This is the part where everything is coming together again. Even though this car has spent most of its life in Southern California – they had almost no rust protection and the body shop had to insert new metal in the doors, floors and trunk areas. From there it went to paint and for me, this is always THE most painstaking process. I oversee every aspect but am not always there to 100% check things so sometimes they have to change things which are not as “factory correct” as I want it to be. It starts with a special etching primer which is shot right onto the sheet metal, followed by a high-grade filler they can use to make the flat sides of this Fidia absolutely straight. That said, mostly my work also means to do it BETTER than the factory and the paint system is a good example of that. Once our paint system and undercoating (my special recipe to imitate Iso’s system to a tee) is applied, the exterior of any Iso is way better protected than any factory new Iso! Once all sheet metal is fitted perfectly, most of the time is spent on blocking, blocking, and again more blocking. The finishing coat is easy in comparison.

At this time we made the decision to make the car dark blue metallic with a red leather interior. The owner and I picked a very eye-catching shade after we showed him a few test samples. For leather, we contacted the only business capable of duplicating the Frantzi process as used by Iso and Bizzarrini. The process of finding the perfect shade commenced here and I’ll report on that later. As indicated this car was born with a brown metallic exterior and tan interior, not really a shade that makes the car stand out. In all my years of restoring such high-end cars, I have come to the conclusion in most cases it should be left to the owner to pick his own color – in the end, HE is the one to enjoy it, and I also noticed there is no negative effect on selling prices, some non-factory colors even fetch more than factory.

While the car is being painted all other parts got my full attention. Because all aftermarket wiring looms look very fake and give me more work than old ones – I restored the wiring in this Fidia to factory specs. And that means down to original spade connectors, boots, and colors. There were many (burned) shorts in the old one and even just cleaning off the old overspray took us some serious time to do it right.

The engine was being rebuilt by the shop that does all my Iso and Bizzarrini engines – we leave the outside as stock as possible and tweak the internals so we are right under the 400 hp mark. I have included the link to a video of this actual Fidia motor being dyno tested – that way I also don’t have to break in the cam anymore. As this is going to be a street car, we kept everything else (like cast iron intake manifold) totally stock. Video:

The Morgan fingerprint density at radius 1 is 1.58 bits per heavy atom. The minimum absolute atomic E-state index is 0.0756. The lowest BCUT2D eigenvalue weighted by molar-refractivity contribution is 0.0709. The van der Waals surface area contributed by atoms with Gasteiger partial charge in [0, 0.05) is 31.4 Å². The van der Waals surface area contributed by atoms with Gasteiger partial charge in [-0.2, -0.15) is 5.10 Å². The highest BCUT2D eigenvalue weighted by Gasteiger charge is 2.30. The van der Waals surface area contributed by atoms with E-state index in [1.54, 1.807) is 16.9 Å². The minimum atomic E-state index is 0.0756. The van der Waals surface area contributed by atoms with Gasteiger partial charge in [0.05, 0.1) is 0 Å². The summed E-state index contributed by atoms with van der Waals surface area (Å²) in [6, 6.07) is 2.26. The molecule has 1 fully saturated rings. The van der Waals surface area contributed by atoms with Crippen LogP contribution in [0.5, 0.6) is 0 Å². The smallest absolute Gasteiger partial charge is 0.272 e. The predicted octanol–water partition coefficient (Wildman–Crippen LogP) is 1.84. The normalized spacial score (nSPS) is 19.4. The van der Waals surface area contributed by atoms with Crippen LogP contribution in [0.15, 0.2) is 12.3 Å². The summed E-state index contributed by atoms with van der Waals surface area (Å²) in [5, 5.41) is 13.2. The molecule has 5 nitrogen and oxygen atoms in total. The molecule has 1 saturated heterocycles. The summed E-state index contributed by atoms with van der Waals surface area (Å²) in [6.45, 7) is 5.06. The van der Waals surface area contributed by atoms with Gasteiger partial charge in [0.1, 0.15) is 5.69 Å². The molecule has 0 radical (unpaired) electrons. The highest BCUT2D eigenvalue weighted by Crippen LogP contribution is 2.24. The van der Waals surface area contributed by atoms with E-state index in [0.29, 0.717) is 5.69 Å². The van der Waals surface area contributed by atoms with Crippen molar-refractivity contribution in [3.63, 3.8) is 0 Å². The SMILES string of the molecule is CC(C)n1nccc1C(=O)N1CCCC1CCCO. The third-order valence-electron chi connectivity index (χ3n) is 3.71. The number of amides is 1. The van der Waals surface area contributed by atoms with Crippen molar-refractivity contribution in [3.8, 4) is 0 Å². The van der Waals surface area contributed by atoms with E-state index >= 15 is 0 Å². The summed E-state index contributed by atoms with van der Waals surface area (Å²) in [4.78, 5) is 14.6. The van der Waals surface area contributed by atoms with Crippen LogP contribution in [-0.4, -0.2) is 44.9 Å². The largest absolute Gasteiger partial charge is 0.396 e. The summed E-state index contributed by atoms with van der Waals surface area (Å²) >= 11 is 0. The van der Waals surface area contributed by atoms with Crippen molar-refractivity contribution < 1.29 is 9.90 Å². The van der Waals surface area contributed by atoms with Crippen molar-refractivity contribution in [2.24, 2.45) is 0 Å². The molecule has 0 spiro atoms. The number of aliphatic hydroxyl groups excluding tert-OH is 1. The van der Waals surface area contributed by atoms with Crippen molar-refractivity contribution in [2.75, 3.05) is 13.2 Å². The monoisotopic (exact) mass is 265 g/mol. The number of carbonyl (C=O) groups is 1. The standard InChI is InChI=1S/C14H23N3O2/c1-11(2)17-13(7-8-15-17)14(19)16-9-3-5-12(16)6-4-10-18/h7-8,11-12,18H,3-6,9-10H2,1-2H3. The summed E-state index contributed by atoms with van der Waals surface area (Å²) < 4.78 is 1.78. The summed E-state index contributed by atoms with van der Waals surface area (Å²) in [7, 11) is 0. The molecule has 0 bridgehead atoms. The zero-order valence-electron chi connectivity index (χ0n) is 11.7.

The transmission was working but had some serious damage which could get worse in a jiffy. The whole main shaft was marred and it’s bearings had a lot of tolerance; several other hard parts like the pictured gears needed replacing.

The complete De Dion tube and rear axle setup were disassembled, powder coated and rebuilt with new components. The differential was completely stripped, needed both pinion and ring gear and was painted black as all late Iso differentials are. The half shafts were still fine but in order to perfectly powder coat them they were completely disassembled and put together with new parts. All suspension parts were stripped of bearings and bushings, powder coated and assembled with new parts. A few pictures illustrate how perfect they came back. Same thing with the Girling brake calipers, they have a special gold cadmium coating to do it right. Needless to say, they came out perfect. All brake rotors were tested, powder coated, trued and installed with factory correct hardware.

All aluminum and chrome work went to the chrome shop. This is just a very lengthy and tedious process, there is a lot of brightwork on these cars and every piece needs special attention. Let’s just say it takes a lot of trips back and forth to get it right – essential to start this process as early as possible. I had to fabricate new aluminum transmission tunnel cladding, once that is taken off it cannot be used anymore. Luckily the best sheet metal guy on the planet works with me… He entered the first car he restored into the 1976 Pebble Beach Concourse and it won it’s class so he knows what he is doing – thanks Patrick! The burl walnut interior parts were all dropped off at a specialist to restore the cracks, discoloring, and delamination. That process takes about 3-4 months depending on what we have to work with and fortunately this wood was not too deteriorated.

In the meantime, the search for original or even NOS parts kept going to keep pace with the restoration work – obviously most Iso Fidia parts can not be ordered at Autozone! As usual with such rare cars, I ended up having certain parts fabricated in small numbers just to make sure I didn’t have that problem when finishing my projects. As soon as I write about the assembly, I’ll indicate what parts were specially made for this car – or for Iso S4/Fidia in general.The Ariston shocks were sent to the UK to be modified inside where we kept the original look and specs. All instruments were sent out to be cleaned, fixed, restored or whatever they needed to be perfect.

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